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DianeHB
1 hour ago, Becca the Student said:

True, there are a lot of subtleties involved. I tend to believe art is something that can't be owned. As Troy put above, if you get something out of a piece of art, it's there for you. I also understand not wanting to support a living author committing harm, or only being able to see the harm an artist perpetuated while viewing/reading/consuming their work. But the conversation about consuming work by authors who've committed harm and the conversation about fictional adaptations of history are separate things, I think.

 

Take Hamilton. 

 

Lin-Manuel Miranda is a sweetheart. So is his artistic crew. (I can say this with confidence because I have friends who've worked with them; they're fairly unanimous in how lovely the crew are.) So Lin reads a book about Hamilton, and sees in its pages the story of his immigrant father. Inspired, he sets out to write an epic musical that intentionally re-links the Story of America with the Story of the Immigrant, two stories that are battling each other out in the modern world. He writes a myth that attempts to heal our collective vision of what America could be. A commentary on the present moment, viewing now through the lens of the past, presenting an idealized Potential and asking us, "isn't this who we want to be? Isn't this what we're aiming for?"

 

And while it does all this, it also barely touches on the fact that most of the men on stage were slave owners. It totally ignores Native Americans.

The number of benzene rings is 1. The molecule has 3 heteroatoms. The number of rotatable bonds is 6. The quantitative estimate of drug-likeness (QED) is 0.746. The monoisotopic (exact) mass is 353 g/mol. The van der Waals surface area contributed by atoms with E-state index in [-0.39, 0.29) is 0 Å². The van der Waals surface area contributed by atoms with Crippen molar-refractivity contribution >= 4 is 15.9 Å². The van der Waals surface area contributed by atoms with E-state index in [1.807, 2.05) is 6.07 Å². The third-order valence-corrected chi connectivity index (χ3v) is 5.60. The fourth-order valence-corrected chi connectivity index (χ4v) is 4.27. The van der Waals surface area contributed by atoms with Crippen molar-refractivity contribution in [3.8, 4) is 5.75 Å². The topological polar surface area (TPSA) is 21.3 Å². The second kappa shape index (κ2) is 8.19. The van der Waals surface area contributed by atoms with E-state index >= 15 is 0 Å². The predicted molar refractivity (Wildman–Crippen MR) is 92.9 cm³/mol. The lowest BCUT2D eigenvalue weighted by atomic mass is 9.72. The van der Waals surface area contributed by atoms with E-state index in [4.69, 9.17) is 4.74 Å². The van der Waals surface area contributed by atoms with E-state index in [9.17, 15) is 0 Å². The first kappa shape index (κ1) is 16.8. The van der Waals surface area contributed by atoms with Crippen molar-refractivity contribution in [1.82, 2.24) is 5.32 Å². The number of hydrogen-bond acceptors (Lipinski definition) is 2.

So how do we talk about this piece of work? He wrote a new founding myth that resonated with millions of Americans, that took ownership of America's story and handed it to the immigrants, the young, the brown, the black, that took ownership of theater and attempted to hand it to BIPOC (the latter was less successful). It's not an entirely truthful account -- it's mostly historically accurate, but it leaves some complex and disturbing things about its subjects on the cutting room floor, and changes some things for dramatic effect. But the musical doesn't market itself as a true story. The marketing materials only tell us this is "based on the book by Ron Chernow."

 

I don't really have an answer to how we talk about this, but I do think it's much more than just "Hamilton glorifies slave owners and is thus terrible." I think there's more to the story than that. 🙂

 

Hamilton also came out in 2016 and written in the Obama years. Pre-Trump and pre-awakening to our blind spots, you could say, and it shows. I saw a video of Lin-Manuel Miranda respond to this question as asked by young musical theater students, and his response was that it was their opportunity to write a better musical that addresses these issues (not facetiously). I think it's good that we see the problems with Hamilton--that means we're waking up and evolving. But how many of us haven't made mistakes and committed faux pas and had blind spots? When someone does things big, their mistakes and blind spots are also amplified. I think it's a mistake to condemn someone who tried his best and didn't get it perfect when we have the Trumps and Fox News and QAnon in the world. 

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Becca the Student